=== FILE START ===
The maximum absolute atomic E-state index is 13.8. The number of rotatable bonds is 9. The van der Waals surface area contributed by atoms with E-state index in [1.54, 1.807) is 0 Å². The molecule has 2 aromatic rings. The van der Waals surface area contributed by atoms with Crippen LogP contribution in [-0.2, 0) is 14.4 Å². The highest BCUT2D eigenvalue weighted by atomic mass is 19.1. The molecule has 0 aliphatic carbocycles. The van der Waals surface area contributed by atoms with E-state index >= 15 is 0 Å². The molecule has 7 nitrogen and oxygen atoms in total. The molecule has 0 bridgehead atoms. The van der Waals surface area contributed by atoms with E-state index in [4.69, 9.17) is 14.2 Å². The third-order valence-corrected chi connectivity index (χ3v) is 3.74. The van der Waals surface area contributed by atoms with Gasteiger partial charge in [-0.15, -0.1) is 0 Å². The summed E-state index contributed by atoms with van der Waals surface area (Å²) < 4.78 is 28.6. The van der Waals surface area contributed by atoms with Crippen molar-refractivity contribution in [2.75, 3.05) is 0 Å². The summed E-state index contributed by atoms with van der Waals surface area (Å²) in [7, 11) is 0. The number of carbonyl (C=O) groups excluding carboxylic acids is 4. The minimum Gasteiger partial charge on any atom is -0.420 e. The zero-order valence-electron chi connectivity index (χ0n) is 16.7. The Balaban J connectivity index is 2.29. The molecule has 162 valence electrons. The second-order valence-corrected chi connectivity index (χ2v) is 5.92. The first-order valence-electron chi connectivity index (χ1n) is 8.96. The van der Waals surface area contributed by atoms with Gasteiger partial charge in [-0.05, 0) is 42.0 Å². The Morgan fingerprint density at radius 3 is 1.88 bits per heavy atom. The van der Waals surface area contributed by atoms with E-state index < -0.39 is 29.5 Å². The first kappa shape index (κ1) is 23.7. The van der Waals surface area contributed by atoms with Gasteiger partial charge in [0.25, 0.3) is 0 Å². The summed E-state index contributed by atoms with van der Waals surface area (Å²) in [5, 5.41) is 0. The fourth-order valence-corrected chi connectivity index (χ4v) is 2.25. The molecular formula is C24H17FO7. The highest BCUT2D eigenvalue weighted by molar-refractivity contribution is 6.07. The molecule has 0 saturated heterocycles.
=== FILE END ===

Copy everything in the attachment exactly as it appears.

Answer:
The maximum absolute atomic E-state index is 13.8. The number of rotatable bonds is 9. The van der Waals surface area contributed by atoms with E-state index in [1.54, 1.807) is 0 Å². The molecule has 2 aromatic rings. The van der Waals surface area contributed by atoms with Crippen LogP contribution in [-0.2, 0) is 14.4 Å². The highest BCUT2D eigenvalue weighted by atomic mass is 19.1. The molecule has 0 aliphatic carbocycles. The van der Waals surface area contributed by atoms with E-state index >= 15 is 0 Å². The molecule has 7 nitrogen and oxygen atoms in total. The molecule has 0 bridgehead atoms. The van der Waals surface area contributed by atoms with E-state index in [4.69, 9.17) is 14.2 Å². The third-order valence-corrected chi connectivity index (χ3v) is 3.74. The van der Waals surface area contributed by atoms with Gasteiger partial charge in [-0.15, -0.1) is 0 Å². The summed E-state index contributed by atoms with van der Waals surface area (Å²) < 4.78 is 28.6. The van der Waals surface area contributed by atoms with Crippen molar-refractivity contribution in [2.75, 3.05) is 0 Å². The summed E-state index contributed by atoms with van der Waals surface area (Å²) in [7, 11) is 0. The number of carbonyl (C=O) groups excluding carboxylic acids is 4. The minimum Gasteiger partial charge on any atom is -0.420 e. The zero-order valence-electron chi connectivity index (χ0n) is 16.7. The Balaban J connectivity index is 2.29. The molecule has 162 valence electrons. The second-order valence-corrected chi connectivity index (χ2v) is 5.92. The first-order valence-electron chi connectivity index (χ1n) is 8.96. The van der Waals surface area contributed by atoms with Gasteiger partial charge in [-0.05, 0) is 42.0 Å². The Morgan fingerprint density at radius 3 is 1.88 bits per heavy atom. The van der Waals surface area contributed by atoms with E-state index < -0.39 is 29.5 Å². The first kappa shape index (κ1) is 23.7. The van der Waals surface area contributed by atoms with Gasteiger partial charge in [0.25, 0.3) is 0 Å². The summed E-state index contributed by atoms with van der Waals surface area (Å²) in [5, 5.41) is 0. The fourth-order valence-corrected chi connectivity index (χ4v) is 2.25. The molecular formula is C24H17FO7. The highest BCUT2D eigenvalue weighted by molar-refractivity contribution is 6.07. The molecule has 0 saturated heterocycles.